Sunday, December 17, 2023

Breaking the Barriers to the Ichetucknee's Restoration, Part 1

What a healthy spring should look like; photo of the Ichetucknee by Charles Dutoit in the 1980s.

I originally wrote this article for the website of the Ichetucknee Alliance when I was working for that nonprofit organization as their communications coordinator. The article has disappeared from the Alliance's website, so I am republishing it here.


Why hasn’t the Ichetucknee’s lost flow been restored yet? Why are the nitrates in the Ichetucknee higher than the state standard? Why is it so hard to get our state agencies to take effective action to restore, protect and preserve springs and spring runs like the Ichetucknee?

One of the answers to this question, of course, is that state legislators, agency administrators and staff are much more comfortable giving “the illusion of protection” than they are with making the tough decisions that are needed to stop pollution at the source and limit the amount of water that is being pumped from the Floridan aquifer. Taking such tough actions could alienate donors to political campaigns and is viewed as being “bad for business,” while the long-term costs of inaction and allowing our springs and aquifer to fail are ignored.

But there are other reasons for the state’s failure to act, reasons that we can find embedded in state and federal laws and in our own personal behaviors.

A list of some of these barriers to springs protection follows. (Some of you may remember the Alliance’s list of “Florida Water Sins” that was included in the older version of this website; several of those sins are mentioned in this article.)

Our intention is not to overwhelm you with the magnitude of these barriers, but to inspire you to action and advocacy.

If everyone who reads this article would choose to work on breaking even one or two of these barriers, we could build a groundswell of actions for the Ichetucknee and our other springs that could turn the “the illusion of protection” into actual protections.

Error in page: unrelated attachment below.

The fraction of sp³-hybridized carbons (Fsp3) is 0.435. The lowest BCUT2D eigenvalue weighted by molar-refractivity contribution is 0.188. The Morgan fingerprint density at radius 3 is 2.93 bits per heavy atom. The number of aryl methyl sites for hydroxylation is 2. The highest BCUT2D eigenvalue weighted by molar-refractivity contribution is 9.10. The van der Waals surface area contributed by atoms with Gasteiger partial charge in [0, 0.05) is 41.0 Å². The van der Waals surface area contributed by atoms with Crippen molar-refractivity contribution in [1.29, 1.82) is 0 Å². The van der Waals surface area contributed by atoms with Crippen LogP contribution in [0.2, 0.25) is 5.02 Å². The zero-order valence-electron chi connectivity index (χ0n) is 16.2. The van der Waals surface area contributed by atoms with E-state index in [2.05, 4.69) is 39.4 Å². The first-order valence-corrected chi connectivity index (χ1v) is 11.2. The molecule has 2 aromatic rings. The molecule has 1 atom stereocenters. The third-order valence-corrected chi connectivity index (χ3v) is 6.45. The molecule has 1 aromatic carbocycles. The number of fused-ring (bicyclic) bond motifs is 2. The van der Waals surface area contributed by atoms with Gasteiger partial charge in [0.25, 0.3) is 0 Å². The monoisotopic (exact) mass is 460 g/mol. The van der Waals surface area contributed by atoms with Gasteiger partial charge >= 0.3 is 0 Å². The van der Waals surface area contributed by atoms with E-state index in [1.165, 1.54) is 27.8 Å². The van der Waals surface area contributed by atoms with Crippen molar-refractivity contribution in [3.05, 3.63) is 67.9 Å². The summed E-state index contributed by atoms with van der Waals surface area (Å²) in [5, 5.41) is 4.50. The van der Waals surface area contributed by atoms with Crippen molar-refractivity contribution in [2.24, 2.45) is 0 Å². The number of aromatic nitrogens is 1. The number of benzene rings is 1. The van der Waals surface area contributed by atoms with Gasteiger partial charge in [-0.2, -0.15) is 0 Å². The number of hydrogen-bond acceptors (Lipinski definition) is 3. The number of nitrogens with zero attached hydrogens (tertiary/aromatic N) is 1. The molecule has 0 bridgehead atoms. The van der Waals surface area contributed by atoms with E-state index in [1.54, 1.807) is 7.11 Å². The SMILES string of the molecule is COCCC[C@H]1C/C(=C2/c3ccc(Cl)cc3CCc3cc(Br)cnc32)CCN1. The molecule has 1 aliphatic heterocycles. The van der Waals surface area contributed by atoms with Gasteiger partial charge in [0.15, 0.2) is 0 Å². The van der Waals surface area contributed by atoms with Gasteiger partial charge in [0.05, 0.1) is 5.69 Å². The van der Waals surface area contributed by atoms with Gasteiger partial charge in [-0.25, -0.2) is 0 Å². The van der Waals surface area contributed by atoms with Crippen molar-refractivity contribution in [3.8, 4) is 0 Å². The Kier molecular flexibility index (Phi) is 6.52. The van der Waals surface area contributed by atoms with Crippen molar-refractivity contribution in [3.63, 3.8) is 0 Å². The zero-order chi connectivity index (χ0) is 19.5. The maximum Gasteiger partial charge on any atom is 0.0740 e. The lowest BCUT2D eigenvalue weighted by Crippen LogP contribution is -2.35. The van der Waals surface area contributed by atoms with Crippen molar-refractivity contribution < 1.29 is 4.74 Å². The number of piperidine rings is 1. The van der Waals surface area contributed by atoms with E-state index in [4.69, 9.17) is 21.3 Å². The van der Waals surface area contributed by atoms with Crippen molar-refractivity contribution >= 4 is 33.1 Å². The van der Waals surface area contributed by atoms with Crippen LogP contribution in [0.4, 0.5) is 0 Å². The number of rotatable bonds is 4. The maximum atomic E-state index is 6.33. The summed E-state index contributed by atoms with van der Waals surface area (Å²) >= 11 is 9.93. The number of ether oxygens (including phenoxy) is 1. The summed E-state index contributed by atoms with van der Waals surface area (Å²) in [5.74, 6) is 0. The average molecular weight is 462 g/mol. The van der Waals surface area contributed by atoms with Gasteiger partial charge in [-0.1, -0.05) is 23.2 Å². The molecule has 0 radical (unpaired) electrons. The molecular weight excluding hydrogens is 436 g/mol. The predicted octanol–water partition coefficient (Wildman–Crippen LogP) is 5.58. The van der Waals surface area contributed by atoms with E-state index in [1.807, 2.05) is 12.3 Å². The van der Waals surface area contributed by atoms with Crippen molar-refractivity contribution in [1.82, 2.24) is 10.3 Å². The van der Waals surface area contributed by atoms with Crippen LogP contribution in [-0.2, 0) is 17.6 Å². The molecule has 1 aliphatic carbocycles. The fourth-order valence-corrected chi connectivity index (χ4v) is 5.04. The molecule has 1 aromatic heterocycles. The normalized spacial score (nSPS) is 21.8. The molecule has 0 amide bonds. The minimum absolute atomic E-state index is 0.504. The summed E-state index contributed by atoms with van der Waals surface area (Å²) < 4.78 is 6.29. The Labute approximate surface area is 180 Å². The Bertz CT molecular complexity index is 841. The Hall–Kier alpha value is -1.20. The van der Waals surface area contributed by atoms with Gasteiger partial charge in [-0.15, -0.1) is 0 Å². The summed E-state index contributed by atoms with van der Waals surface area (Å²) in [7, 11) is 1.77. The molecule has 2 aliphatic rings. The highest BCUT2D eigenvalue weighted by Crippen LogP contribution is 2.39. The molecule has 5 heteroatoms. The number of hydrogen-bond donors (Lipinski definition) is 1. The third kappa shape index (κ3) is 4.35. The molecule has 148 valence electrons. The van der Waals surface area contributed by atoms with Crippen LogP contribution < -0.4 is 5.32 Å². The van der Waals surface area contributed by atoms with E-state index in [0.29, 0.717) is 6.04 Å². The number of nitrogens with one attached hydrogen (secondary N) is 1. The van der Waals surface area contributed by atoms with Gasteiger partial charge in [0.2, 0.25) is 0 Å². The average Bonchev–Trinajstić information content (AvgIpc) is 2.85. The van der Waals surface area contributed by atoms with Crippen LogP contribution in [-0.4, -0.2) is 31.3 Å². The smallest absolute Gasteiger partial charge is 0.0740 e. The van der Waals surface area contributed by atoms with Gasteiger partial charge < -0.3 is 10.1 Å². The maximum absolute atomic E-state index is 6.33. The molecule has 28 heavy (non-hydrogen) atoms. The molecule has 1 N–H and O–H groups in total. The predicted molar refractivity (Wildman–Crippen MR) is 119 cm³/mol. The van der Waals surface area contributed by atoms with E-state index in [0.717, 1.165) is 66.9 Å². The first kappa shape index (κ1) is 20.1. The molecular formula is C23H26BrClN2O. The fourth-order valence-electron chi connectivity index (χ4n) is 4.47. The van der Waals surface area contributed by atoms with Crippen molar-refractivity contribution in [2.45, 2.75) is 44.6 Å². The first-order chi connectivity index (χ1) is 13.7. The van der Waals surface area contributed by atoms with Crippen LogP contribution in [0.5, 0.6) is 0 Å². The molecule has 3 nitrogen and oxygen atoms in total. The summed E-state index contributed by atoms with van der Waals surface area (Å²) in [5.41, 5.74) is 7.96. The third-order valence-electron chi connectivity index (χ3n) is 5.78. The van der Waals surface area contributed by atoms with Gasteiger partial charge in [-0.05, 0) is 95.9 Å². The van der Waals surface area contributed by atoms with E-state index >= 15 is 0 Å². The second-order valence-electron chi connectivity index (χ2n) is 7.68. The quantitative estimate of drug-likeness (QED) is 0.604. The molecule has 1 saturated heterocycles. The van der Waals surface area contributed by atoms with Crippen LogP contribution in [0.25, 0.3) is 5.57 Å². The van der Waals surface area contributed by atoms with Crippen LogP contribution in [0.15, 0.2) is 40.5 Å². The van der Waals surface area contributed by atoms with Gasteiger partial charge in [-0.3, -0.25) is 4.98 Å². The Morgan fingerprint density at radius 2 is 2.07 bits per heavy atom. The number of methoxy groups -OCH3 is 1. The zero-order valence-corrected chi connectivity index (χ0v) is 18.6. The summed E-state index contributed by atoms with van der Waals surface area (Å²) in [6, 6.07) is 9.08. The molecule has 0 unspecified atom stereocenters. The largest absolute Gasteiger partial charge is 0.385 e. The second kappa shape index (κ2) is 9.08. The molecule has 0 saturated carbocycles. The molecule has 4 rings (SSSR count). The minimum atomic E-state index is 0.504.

Please read the following list with this question and vision in mind: Wouldn’t it be wonderful if we could make Florida an international model of wise water use?

Put on your creative thinking caps! You might decide join forces with the Alliance, with another springs advocacy group, and/or with groups outside the “water choir” that are working on breaking down some of these barriers. Or you might invent a new water conservation technique or a way to stop pollution at its source. Be bold!

The Barriers & Some Suggestions About How to Break Them

Barrier #1: Apathy and feelings of powerlessness.

These days, it’s easy to become apathetic and to feel powerless to make change. We’re all busy, and working for change is hard and can be energy draining.

Barrier Breakers. Remember that people are motivated to save what they love.

Consider your feelings about the Ichetucknee—the springs, the river, the Floridan aquifer. Remember that the springs are the “canaries in a coal mine” that indicate potential problems with our water supply.

What has the Ichetucknee meant to you? What would it mean to you if it dried up? If your children couldn’t enjoy it the same way you have? What would it mean to you if the water from your tap was polluted, or if you turned on the tap and nothing came out? Do you care enough to get involved?

To inspire you, check out the many roles that the Ichetucknee has played in the lives of people in its surrounding communities:

Remember that the Ichetucknee is part of the Springs Heartland of Mother Earth—the largest concentration of freshwater springs on the planet, a unique, world-class natural system that is every bit as significant ecologically as Florida’s Everglades.

Barrier #2: Greed.